Two weeks ago, Justice Frank Newbould of the Ontario Superior Court (Canada) tossed out the National Hockey League’s $375 million North America sponsorship agreement with Molson-Coors Brewing Company. The exclusive seven-year beer sponsorship “monster” deal would have been the largest sponsorship agreement in the league’s history. However, with Judge Newbould’s recent ruling, the deal becomes just another questionable decision made by the NHL.
Judge Newbould nullified the agreement after determining that the NHL already had a sponsorship deal in place with one of Molson’s largest rivals, Labatt Brewing Company. Specifically, Newbould found that the NHL had previously sold the exclusive beer sponsorship rights to the Canadian region to Labatt for the next three years.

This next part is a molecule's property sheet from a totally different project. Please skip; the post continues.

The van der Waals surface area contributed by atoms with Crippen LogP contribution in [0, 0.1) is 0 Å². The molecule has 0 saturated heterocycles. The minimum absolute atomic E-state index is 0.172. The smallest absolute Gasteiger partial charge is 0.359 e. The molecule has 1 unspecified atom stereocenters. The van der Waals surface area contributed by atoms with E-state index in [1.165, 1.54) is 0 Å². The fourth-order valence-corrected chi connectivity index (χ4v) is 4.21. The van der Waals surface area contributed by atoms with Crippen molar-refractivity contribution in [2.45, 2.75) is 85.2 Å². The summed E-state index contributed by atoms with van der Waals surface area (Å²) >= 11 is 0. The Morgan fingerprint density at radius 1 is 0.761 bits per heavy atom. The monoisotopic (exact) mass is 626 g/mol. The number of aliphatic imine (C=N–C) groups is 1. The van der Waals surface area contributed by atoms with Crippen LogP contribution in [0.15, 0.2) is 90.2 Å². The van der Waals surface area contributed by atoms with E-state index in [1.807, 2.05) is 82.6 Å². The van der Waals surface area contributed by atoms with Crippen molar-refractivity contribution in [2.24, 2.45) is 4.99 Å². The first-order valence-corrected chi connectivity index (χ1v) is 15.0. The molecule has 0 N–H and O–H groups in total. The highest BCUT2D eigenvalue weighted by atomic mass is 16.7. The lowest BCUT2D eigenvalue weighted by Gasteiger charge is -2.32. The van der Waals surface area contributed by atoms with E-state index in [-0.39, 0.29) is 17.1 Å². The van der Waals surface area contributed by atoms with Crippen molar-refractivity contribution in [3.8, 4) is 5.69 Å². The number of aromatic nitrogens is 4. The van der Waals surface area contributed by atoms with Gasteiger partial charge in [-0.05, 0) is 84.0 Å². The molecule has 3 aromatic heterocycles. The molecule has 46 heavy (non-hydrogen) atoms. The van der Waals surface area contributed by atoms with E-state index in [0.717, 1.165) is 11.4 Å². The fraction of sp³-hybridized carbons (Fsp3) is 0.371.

The NHL and Molson-Coors plan to appeal Newbould’s ruling.
If Judge Newbould’s finding is correct, you really have to doubt the league’s leadership. As Damien Cox of thestar.com reported, one industry analyst described the situation as “very embarrassing,” noting that the NHL basically “tr[ied] to sell the same property twice and got caught.”
Moreover, this news comes only a few weeks after another questionable decision by the league to allow the Atlanta Thrashers to move out of the fourth largest TV market in the United States after only a six-month search for a local buyer.
On a positive note, thanks to the Boston Bruins and the Vancouver Canucks for an exciting, hard-fought seven game Stanley Cup Finals. Thankfully, the excitement from the games has overshadowed the NHL’s recent decision-making.